CURRIE CUP FINAL PREVIEW

It is one of those curious anomalies of the Absa Currie Cup that in finals between the Sharks and the Lions (or Natal and Transvaal), the home side has never won. What are the chances of that trend continuing in one of the most evenly matched fiinals in years when the teams do battle tomorrrow in Johannesburg (5.30pm)?

Very good, one thinks, considering the perfectly timed wake-up call the Sharks received in the semi-final against the Cheetahs. The Sharks – seven RWC Boks and all – were reminded last week that pedigree means nothing in finals rugby if it is not backed up by hunger.

Their coach reminded them of this home truth in a half-time “chat” that peeled the paint off the walls of the change room and the KZN men came out and blasted the Cheetahs of the Park.

And the word from the Sharks players ever since is that they know they have to immediately gel back into that irressistible unit that blew the Bulls out of Super Rugby in the quarter-final in Pretoria earlier this year in one of the best ever Super Rugby games.

The Bulls were saying goodbye to icons including Matfield, Du Preez, Botha and Rossouw but on the day the written-off but super-charged Sharks swept all before them.

Indeed, if the Sharks get the “hunger” part right, they will more than likely win because if desire meets desire, then the Sharks’ advantage in experience and class will take care of the rest.

Interestingly, but ultimately of no real relevance on the day, Transvaal beat Natal in 1999 in Durban after having lost at Ellis Park in 1996. Natal, on the other hand, lost in Durban in 1993 but the year before had beaten Transvaal at Ellis Park.

By the same token, however, a home team has not lost a Currie Cup final since 2005, when the Bulls were shocked by the Cheetahs.

However you look at it, it is a case of an experienced, Springbok-laden Sharks side playing away from home to an in-form Lions side that has been pulling itself up by their boostraps from the the cellar of the Super 15 to the top of the Currie Cup ladder.

After so many years of humiliation, the Lions and their fans (65 000 have sold out the stadium, although a good number of those attending will be retreaded Sharks fans that gave up on the Lions years ago) have one great shot at redemption.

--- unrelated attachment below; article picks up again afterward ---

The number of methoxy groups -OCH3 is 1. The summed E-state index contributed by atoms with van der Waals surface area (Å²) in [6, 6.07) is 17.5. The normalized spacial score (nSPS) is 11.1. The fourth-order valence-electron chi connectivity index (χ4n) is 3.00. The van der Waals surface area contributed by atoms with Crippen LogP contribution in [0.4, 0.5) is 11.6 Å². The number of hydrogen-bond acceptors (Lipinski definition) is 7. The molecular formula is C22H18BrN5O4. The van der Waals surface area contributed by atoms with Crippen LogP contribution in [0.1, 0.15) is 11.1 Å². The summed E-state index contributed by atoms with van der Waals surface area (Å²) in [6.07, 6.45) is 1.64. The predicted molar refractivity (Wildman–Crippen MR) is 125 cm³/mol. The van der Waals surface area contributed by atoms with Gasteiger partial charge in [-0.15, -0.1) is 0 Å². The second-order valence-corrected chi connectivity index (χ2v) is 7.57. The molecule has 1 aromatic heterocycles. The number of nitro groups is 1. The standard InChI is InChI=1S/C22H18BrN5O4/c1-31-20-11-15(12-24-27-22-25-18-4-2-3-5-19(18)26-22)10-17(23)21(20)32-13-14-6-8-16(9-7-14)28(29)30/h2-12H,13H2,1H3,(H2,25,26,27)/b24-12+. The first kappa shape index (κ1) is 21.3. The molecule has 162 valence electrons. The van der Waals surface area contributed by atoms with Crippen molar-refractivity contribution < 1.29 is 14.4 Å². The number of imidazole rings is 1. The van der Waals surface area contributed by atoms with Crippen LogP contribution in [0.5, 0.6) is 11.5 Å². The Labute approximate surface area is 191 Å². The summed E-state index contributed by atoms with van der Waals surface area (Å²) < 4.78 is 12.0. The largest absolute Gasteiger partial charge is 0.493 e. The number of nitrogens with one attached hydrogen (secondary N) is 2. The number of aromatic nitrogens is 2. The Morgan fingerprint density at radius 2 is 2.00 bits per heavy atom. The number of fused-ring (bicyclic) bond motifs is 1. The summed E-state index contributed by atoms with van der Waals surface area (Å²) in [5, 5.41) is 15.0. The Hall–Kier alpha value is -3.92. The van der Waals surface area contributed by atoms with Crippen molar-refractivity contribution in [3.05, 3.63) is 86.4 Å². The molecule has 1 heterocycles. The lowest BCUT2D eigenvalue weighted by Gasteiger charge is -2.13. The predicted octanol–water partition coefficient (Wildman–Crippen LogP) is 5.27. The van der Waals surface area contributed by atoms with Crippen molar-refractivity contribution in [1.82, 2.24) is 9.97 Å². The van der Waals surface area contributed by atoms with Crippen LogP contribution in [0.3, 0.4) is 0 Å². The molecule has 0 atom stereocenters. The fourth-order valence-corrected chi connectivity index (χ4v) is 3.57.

They will be on fire, their spirit will be burning bright, their hunger will be past ravenous … And what mood will the Sharks be in?

Again this is what the final will come down to … The Lions want this one so much it aches. The Sharks are telling themselves that they want it just as much but words count much less than the genuine ache in the belly.

At least if the Sharks lose, it will be a result that will be good for the health of South African rugby for it will be a win outside of the usual suspects, and the Lions would hopefully kick on and once again become a genuine force in South Afican rugby, which can only be good for the game in this country.

Of course, all of this is utter claptrap to Sharks and their fans on the eve of the final!

The Sharks want this one big time because it will eleveate them from being a team that occasionally wins the Currie Cup to a “championship” team that consistently wins the big games. A Sharks win would mean three wins in four years for the Durban side, and serious street cred on the national block.

And it will happen if a pack containing these Springboks names collectively fires: Bismarck and Jannie du Plessis, The Beast, Willem Alberts, Jean Deysel, Ryan Kankowski; plus the in-form Keegan Daniel and Ross Skeate.

Come to think of it, the Sharks will win comfortably.

Kick-off: 5.30pm

Referee: Mark Lawrence

Lions: 15 Jaco Taute, 14 Deon van Rensburg, 13 Doppies la Grange, 12 Alwyn Hollenbach, 11 Michael Killian, 10 Elton Jantjies, 9 Michael Bondesio, 8 Joshua Strauss (captain), 7. Michael Rhodes, 6. Derick Minnie, 5 Franco van der Merwe, 4 Wikus van Heerden, 3 Patric Cilliers, 2 Bandise Maku, 1 CJ van der Linde.

Substitutes: Martin Bezuidenhout, Jacobie Adriaanse/JC Janse van Rensburg, Warren Whiteley, Cobus Grobbelaar, Butch James, Dylan Des Fountain, James Kamana.

Sharks: 15 Patrick Lambie, 14 Odwa Ndungane, 13 Stefan Terblanche, 12 Marius Joubert, 11 JP Pietersen, 10 Frederic Michalak, 9 Conrad Hoffmann, 8 Ryan Kankowski, 7 Willem Alberts, 6 Keegan Daniel (captain), 5 Ross Skeate, 4 Jean Deysel, 3 Jannie du Plessis, 2 Bismarck du Plessis, 1 Tendai Mtawarira.

Substitutes: Craig Burden, Eugene van Staden, Alistair Hargreaves, Marcell Coetzee, Ross Cronje, Adrian Jacobs, Lwazi Mvovo.

by Mike Greenaway www.iol.co.za

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CAPE TOWN WON THE WORLD DESIGN CAPITAL BID FOR 2014

Cape Town has won the World Design Capital for the year 2014, ahead of fellow short-listed cities, Dublin and Bilbao. The sought-after accolade was awarded to the Mother City this morning at the International Design Alliance (IDA) Congress in Tai­pei.

Executive Mayor of Cape Town, Patricia de Lille, accepted the award on behalf of Cape Town, South Africa and the African con­tinent. Cape Town is the first African city to be named a World Design Capital. “The World Design Capital bid process and title have helped to bring different initiatives together and have made us realise that design in all its forms, when added together, creates human and city development.